The most common natural disaster in the United States? Flooding. And it’s also the most costly, according to FEMA, where one inch of water can amount to $25,000 in damage.
Specifically, one natural disaster that has the potential to bring flood damage is a hurricane. According to the National Oceanic and Atmospheric Administration (NOAA), the Atlantic hurricane season runs from August through October, producing on average 12 named storms, six of which become hurricanes, including three major hurricanes.
Did you know?
The average paid loss for Hurricane Katrina in 2005 was $97,140, according to the NOAA. But most types of federal funding for these emergencies are in the form of a loan.
2 out of every 3 homes in the U.S. are under-insured for natural disasters, including floods. Homeowners insurance and renters insurance typically do not cover floods.
Even if you live in an area that is low or moderate flood risk, FEMA states you are 5 times more likely to experience a flood than a fire in your home over the next 30 years.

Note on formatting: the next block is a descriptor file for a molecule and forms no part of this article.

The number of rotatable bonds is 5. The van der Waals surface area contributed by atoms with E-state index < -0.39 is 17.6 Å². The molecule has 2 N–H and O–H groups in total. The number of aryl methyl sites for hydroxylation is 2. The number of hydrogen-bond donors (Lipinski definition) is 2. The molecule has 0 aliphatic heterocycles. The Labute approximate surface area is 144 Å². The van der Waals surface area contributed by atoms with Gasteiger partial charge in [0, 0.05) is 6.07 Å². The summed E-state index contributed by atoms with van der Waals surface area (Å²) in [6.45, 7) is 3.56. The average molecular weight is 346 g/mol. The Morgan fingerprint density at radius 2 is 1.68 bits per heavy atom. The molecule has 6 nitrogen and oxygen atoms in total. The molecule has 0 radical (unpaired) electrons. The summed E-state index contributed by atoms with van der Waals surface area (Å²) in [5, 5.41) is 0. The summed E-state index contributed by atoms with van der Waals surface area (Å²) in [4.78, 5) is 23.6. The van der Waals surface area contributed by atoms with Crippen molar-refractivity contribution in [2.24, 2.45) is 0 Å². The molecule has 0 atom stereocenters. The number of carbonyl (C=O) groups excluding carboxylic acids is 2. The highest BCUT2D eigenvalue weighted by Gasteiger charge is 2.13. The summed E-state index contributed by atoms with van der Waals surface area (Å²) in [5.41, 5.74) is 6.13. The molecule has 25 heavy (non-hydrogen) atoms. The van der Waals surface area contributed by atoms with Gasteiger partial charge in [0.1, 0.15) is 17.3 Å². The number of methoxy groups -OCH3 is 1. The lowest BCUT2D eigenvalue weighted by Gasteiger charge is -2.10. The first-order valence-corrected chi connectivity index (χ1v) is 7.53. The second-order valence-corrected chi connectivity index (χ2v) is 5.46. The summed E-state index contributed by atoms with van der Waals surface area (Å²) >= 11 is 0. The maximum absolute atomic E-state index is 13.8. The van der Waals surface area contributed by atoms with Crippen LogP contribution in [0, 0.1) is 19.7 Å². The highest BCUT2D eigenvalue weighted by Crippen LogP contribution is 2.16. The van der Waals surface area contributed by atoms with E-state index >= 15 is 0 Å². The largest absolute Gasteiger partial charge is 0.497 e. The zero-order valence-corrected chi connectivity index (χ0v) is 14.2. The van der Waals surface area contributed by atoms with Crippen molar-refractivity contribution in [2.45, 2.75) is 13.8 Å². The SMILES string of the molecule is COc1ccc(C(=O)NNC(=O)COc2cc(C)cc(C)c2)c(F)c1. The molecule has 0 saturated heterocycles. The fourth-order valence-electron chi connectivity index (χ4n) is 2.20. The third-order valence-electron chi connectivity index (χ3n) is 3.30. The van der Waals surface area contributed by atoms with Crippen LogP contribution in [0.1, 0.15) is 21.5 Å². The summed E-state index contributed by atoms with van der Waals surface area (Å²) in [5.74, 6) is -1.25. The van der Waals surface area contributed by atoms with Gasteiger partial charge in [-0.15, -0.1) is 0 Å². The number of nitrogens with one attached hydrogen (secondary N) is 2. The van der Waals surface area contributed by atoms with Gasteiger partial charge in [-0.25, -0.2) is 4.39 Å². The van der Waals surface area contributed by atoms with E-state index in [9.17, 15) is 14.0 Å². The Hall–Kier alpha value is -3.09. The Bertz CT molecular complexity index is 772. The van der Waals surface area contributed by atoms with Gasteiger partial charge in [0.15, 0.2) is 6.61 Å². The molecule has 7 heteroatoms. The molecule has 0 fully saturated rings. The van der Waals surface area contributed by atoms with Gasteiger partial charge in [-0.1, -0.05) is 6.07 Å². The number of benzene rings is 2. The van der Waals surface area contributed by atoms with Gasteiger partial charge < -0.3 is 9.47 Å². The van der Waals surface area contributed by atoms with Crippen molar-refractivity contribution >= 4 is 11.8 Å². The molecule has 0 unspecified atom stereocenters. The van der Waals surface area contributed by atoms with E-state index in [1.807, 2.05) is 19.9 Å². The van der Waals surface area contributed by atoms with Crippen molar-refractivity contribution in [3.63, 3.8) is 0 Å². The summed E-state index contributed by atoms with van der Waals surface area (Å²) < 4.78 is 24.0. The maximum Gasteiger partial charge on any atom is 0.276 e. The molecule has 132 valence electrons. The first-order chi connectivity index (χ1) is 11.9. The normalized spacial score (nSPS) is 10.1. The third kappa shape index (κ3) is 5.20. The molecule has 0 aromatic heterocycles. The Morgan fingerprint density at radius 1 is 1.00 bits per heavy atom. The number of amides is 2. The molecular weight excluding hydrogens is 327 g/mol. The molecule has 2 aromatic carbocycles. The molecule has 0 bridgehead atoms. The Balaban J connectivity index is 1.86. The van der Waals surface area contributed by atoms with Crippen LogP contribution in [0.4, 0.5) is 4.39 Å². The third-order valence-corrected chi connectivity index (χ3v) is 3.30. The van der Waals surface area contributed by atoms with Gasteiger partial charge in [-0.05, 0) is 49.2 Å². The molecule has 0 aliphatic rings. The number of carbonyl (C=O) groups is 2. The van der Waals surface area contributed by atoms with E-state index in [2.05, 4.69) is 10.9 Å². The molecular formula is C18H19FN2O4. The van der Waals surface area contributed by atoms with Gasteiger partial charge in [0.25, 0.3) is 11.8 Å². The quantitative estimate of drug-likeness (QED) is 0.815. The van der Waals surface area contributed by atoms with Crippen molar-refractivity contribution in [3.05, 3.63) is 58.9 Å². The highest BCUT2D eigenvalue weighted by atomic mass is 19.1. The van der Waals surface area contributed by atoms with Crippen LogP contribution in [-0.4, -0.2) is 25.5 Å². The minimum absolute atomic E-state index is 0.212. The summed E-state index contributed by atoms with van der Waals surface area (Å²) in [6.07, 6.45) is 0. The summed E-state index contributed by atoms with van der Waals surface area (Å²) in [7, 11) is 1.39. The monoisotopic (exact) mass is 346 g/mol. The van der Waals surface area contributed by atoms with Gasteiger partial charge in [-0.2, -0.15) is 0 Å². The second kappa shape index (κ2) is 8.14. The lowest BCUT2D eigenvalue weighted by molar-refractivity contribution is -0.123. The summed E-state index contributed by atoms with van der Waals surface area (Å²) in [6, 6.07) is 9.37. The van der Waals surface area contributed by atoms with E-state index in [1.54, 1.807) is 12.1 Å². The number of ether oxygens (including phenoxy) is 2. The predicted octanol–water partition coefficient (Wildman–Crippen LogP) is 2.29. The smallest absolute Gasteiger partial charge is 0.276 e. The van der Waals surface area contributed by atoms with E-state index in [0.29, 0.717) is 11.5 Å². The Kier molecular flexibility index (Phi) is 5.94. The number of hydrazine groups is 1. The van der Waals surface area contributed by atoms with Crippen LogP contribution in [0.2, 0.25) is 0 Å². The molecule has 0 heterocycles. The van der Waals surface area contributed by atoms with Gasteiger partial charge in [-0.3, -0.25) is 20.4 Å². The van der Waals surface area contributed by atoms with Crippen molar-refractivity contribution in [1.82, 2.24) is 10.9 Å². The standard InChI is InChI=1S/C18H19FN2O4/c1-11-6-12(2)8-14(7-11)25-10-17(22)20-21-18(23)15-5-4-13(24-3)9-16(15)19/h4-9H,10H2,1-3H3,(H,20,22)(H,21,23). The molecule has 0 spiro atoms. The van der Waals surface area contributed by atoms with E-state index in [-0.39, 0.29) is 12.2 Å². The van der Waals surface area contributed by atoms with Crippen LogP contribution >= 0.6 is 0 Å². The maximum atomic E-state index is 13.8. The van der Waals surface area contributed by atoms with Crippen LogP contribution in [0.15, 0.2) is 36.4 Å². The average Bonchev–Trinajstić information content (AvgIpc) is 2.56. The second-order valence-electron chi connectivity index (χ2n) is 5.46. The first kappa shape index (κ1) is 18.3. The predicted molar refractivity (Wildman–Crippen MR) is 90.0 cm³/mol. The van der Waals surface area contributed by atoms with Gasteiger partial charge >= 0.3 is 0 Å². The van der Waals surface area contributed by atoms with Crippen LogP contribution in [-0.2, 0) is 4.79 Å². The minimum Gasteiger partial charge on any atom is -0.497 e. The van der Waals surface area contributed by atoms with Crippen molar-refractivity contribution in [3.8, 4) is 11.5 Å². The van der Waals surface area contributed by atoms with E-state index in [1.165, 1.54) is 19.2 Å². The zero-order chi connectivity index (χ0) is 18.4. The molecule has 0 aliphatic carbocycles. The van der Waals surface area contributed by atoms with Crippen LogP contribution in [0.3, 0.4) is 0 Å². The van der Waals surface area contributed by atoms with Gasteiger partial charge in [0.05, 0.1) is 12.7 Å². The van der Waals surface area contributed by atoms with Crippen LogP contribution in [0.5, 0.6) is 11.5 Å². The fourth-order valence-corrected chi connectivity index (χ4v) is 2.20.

What’s a homeowner to do?
You can purchase flood insurance through private flood insurance companies or from the National Flood Insurance Program (NFIP). Note that there is typically a 30 day wait period for flood insurance to take effect. According to St.Pete.org, any floodplain property with federally backed mortgages is required to have flood insurance.
The cost of flood rates can drastically vary, ranging anywhere from less than $400 per year to several thousand dollars per year. The rate you’ll pay for flood insurance comes down to:
- Year of building construction
- Building occupancy
- Number of floors
- Location of its contents
- Flood risk (your flood zone)
- Location of the lowest floor in relation to the Base Flood Elevation on the flood map
- Deductible and amount of building and contents coverage
After a Flood
In the case that your home is flooded, FEMA provides the following tips for what to do.
- Personal safety is always the highest priority when entering buildings damaged by floodwater.
- Check for structural damage before re-entering your home to avoid being trapped in a building collapse.
- Keep power off until an electrician has inspected your system for safety.
- Turn off the gas. Be alert for gas leaks.
- Look before you step. After a flood, the ground and floors are covered with debris, including broken bottles and nails. Floors and stairs that have been covered with mud can be very slippery.